From Kabul: Music to the ears of those with ear for musictext_fields
Kabul: In what should be music to the ears for those with ear for music – and the whole world seems to have that if it happens in Kabul – news has come about a wedding celebration at mid-day on Tuesday mid-day at one of of Kabul's upscale wedding halls.
The keen eyes of Afghan watchers seem to be focused on whether there is room for music and dance in Kabul, rather than peace in its airport. And those who went near the event venue, are quoted by PTI as saying that Afghan dance music could be heard from inside the hall.
The agency quotes reception hall's manager, Shadab Azimi, 26, at least seven wedding parties have been held since the Taliban takeover of Kabul two weeks earlier, with festivities moved to daylight hours because of security concerns.
Azimi said that the Taliban, who had earned sufficient notoriety and considerable derision during their previous rule between 1996-2001 for banning most forms of music, except for devotional Islamic songs, did not announce a ban of live music. However, wedding singers canceled on their own, for fear of running afoul of possible new Taliban restrictions.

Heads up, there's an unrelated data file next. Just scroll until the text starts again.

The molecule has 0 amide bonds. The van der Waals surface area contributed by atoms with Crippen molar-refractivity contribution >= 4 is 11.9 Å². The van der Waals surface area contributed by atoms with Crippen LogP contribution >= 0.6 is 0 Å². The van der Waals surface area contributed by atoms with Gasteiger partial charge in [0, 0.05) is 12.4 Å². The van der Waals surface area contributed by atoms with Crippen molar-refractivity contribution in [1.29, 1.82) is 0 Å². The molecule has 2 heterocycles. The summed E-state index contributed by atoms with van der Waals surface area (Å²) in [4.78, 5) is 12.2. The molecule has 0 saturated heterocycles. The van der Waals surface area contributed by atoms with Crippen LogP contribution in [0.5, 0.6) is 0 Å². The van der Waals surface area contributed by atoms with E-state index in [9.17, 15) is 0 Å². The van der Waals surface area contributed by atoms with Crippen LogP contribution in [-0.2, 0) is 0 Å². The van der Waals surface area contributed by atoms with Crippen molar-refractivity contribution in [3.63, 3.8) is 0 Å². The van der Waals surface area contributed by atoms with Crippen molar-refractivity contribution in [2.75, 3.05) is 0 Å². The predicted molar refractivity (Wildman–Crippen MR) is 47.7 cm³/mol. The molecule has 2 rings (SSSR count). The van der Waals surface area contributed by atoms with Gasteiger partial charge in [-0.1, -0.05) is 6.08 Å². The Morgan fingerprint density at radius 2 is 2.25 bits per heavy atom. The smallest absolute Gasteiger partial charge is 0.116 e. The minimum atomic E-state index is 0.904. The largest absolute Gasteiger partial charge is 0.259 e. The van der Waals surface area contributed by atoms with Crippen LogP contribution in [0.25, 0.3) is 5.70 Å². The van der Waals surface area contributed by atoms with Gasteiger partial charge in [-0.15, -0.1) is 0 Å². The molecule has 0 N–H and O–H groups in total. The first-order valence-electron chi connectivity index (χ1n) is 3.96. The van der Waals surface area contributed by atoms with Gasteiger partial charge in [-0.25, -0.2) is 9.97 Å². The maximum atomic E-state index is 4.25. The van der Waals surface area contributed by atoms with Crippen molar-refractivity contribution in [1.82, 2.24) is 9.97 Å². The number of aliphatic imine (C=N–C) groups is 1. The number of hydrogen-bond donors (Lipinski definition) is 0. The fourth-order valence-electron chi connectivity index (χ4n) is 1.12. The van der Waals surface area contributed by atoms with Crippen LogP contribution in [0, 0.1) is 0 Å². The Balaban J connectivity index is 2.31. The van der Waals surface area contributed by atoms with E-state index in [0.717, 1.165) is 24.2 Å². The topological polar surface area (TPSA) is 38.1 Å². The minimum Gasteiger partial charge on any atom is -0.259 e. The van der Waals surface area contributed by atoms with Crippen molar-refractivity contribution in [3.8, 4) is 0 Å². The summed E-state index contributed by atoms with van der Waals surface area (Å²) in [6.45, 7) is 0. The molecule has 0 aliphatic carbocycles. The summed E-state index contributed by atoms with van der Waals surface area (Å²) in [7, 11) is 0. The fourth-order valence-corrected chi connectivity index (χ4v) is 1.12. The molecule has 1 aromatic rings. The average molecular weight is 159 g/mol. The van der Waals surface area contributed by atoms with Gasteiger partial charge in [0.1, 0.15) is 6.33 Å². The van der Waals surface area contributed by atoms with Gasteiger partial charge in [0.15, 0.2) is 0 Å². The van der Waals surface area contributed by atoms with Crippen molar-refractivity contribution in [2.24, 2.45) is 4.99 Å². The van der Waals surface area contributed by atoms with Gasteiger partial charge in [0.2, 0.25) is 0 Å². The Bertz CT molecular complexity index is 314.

He said in recent celebrations, couples played taped music. Azimi said business was down by 80 per cent over the past two weeks, presumably because of uncertainty about what was allowed and what was taboo.
The manager said Taliban patrols check in a couple of times a day, asking if he needs help with security, but have not seemed threatening. And unlike the security forces under the deposed government, the Taliban have not demanded bribes, he said without possibly realising that his content may not win wide currency.
Even before the Taliban takeover, wedding parties had traditionally been segregated, with men and women celebrating in different spaces, as with most Muslim countries when it comes to wedding receptions and dinners.